While airfares are yet to return to the levels seen pre-pandemic, there are still ways to save money without hopping in a time machine. Sean Nugent shares some tips.
Thinking of heading overseas next year? Finding a good deal can seem like quite the mission these days in the wake of the Covid-19 pandemic. Airfares have skyrocketed, routes have been cut and cost of living has taken its toll.
But all is not lost. While airfares are still yet to return to the levels seen pre-pandemic, there are still ways to save money without hopping in a time machine. Here’s how.
Be your own travel agent
In this day and age, there really isn’t any reason to book airfares through a travel agent – unless of course you’d rather avoid the hassle of organising it all yourself. Travel agents add fees to airfares to cover the work of doing it for you. But doing it yourself isn’t difficult. Websites like Google Flights and Skyscanner are easy to use and show the best deals available for your dates of travel. Once you find what you’re looking for, it’s safest to book directly through the airline rather than an agency in case anything goes wrong such as your flight being cancelled.
Think about supply and demand
When it comes to getting a good deal, not every destination is the same. Factors such as popularity and airline competition play a big part in pushing airfares down. Take for example the difference between travelling to Los Angeles compared to Tokyo. Both are around the same distance, but the amount of supply and demand makes airfares to LA far cheaper. Air New Zealand are fighting it out with American Airlines, Delta and United for customers to LA, but are unchallenged on the direct route to Tokyo. This means they can dictate the market and price point on flights to the latter. The same applies when flying across the ditch. With the likes of Jetstar, Air New Zealand, Air Asia and Qantas fighting it out on the trans-Tasman routes, there are constant sales and deals as the airlines try to fill planes.
Many destinations have peak seasons where prices are high. In New Zealand (and in many other places around the world) December/January is notoriously high, as is Easter. Travelling in these periods can be unavoidable for many, so if you are looking to travel at those times, book well in advance (at least six months ahead is ideal) and take advantage of any deals that may arise.
Some destinations have peaks outside of these times. The Pacific Islands are most popular during July and August when it’s drier and tourists from New Zealand and Australia are looking for a winter escape. The same applies for Europe and North America, while Japan’s peak season is in March when people flock to the country to see the cherry blossoms. If you can be flexible, take these times into account and consider travelling during the shoulder seasons.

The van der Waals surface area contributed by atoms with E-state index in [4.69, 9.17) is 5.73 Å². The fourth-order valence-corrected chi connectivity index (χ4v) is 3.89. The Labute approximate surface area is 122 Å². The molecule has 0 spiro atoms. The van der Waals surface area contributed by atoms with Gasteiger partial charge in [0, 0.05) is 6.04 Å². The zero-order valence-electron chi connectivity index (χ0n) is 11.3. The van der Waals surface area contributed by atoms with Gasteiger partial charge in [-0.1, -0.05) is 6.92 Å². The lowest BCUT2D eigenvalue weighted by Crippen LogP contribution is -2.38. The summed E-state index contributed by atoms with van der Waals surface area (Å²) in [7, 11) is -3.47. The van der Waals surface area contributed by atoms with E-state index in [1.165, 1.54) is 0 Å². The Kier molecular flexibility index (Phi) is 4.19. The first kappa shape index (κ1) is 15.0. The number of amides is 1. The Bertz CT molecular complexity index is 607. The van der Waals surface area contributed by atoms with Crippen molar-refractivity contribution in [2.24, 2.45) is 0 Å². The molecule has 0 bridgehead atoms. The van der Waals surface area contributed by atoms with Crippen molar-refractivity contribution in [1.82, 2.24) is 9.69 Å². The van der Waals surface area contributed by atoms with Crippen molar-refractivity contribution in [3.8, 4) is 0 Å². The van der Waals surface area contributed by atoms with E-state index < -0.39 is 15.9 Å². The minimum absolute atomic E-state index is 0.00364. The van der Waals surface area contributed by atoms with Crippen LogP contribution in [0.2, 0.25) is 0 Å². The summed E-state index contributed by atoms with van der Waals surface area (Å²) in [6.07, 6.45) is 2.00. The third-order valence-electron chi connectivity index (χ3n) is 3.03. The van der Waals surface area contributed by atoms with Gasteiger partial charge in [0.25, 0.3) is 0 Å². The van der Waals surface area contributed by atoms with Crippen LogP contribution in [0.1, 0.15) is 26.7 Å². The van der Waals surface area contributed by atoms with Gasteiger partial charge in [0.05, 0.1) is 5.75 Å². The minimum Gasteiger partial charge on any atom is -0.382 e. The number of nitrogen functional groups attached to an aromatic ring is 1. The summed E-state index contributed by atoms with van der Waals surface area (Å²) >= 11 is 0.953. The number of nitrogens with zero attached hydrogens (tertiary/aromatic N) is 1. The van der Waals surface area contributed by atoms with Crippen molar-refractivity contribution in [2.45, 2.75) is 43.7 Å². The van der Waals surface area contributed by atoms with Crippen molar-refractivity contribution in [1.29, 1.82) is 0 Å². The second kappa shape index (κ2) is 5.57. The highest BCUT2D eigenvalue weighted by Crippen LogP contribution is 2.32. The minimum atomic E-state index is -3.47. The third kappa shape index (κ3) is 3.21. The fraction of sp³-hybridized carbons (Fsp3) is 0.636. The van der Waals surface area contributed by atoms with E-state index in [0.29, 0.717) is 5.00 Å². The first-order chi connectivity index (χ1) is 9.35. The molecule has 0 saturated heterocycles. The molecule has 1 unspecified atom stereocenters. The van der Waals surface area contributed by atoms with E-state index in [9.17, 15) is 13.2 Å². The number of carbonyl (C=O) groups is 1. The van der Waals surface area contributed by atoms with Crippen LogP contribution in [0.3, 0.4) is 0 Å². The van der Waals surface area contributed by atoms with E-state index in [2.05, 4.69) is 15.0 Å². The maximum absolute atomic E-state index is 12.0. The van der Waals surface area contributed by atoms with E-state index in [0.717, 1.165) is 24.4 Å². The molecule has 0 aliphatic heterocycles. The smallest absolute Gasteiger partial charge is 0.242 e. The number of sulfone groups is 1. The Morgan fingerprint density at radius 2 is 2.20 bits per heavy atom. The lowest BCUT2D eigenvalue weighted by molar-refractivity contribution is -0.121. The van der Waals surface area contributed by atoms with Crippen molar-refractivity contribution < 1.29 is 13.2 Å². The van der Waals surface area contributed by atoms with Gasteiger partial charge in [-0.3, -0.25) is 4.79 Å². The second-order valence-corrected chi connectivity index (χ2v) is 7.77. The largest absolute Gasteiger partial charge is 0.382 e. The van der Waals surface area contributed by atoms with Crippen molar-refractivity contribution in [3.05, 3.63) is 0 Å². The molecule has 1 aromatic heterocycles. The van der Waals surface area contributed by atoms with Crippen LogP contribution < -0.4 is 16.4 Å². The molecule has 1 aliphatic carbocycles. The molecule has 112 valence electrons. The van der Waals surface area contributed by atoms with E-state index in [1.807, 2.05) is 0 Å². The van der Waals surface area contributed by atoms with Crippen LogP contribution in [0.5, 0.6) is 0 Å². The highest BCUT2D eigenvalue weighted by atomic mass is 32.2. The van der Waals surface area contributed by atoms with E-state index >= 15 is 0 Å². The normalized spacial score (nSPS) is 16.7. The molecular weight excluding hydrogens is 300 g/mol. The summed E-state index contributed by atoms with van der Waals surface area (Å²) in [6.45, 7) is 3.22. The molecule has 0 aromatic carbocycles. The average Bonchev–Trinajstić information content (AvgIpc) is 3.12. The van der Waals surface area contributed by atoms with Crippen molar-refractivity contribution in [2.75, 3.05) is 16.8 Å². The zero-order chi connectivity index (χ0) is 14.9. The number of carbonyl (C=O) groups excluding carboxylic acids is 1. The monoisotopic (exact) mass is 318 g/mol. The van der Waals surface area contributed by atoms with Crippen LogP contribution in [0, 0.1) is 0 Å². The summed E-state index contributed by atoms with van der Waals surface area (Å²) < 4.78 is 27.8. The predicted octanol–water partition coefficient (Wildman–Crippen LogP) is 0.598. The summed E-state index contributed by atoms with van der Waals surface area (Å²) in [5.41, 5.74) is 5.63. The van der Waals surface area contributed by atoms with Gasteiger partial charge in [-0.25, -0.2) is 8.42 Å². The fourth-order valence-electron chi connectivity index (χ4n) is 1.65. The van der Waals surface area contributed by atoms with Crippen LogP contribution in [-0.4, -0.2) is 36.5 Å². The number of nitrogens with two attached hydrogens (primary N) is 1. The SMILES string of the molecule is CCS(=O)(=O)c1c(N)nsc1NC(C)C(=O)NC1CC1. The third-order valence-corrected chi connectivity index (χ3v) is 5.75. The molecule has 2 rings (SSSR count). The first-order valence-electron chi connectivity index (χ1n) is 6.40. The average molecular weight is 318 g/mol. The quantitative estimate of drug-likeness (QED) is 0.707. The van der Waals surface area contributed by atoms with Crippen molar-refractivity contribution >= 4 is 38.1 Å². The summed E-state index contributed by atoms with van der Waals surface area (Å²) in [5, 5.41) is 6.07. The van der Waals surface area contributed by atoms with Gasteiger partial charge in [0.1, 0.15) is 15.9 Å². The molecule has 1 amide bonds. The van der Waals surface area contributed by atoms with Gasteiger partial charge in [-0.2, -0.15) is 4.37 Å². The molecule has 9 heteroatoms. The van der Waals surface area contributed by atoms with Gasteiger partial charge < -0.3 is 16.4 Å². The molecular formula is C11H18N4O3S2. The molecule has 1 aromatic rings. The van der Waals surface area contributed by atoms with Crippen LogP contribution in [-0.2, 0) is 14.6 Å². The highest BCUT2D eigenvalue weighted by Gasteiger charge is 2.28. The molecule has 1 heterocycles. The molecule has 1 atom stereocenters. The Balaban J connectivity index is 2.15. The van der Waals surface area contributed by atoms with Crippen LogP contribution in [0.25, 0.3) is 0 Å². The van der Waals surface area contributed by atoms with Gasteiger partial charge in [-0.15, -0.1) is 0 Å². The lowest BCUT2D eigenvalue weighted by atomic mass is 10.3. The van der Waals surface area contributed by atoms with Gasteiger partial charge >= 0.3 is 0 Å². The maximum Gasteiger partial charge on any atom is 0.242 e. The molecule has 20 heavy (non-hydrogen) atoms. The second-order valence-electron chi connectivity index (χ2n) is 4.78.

Stopovers aren’t always a bad thing
When you’re flying to and from New Zealand to Asia and beyond, chances are you’re going to have to stop somewhere. While there are some direct routes, sometimes you can save a significant amount of money with short layovers. Heading to Asia for example, stopping off briefly in Australia can be very economical. This is because – going back to an earlier point – there are more airlines competing over more routes in and out of our trans-Tasman neighbour. It can also be a good way to split up a long journey and give you the chance to stretch your legs.
Budget doesn’t always mean bad. But it does usually mean that some of the amenities you’re used to when flying are cut. The likes of Air Asia, Scoot and Jetstar don’t provide entertainment, a free meal or check-in baggage included with your ticket, but the price of their tickets are usually significantly lower than flagship airlines.
You can take advantage of this by planning ahead. Pack light so you can take your luggage as carry-on, download some movies or TV shows onto your phone or tablet to watch on the flight, and grab a bite to eat before getting on the plane. These days, essentially all airlines big or small fly the same kind of modern Boeing or Airbus planes with the same seating configuration, so you don’t need to fear being on a rickety old DC-10 or Comet that might fall out of the sky.
Putting it all together
To conclude, if you can plan ahead, be flexible and forgo a couple of amenities, you can save hundreds of dollars on flights around the world next year. So go out and start planning your next adventure, wherever it may be.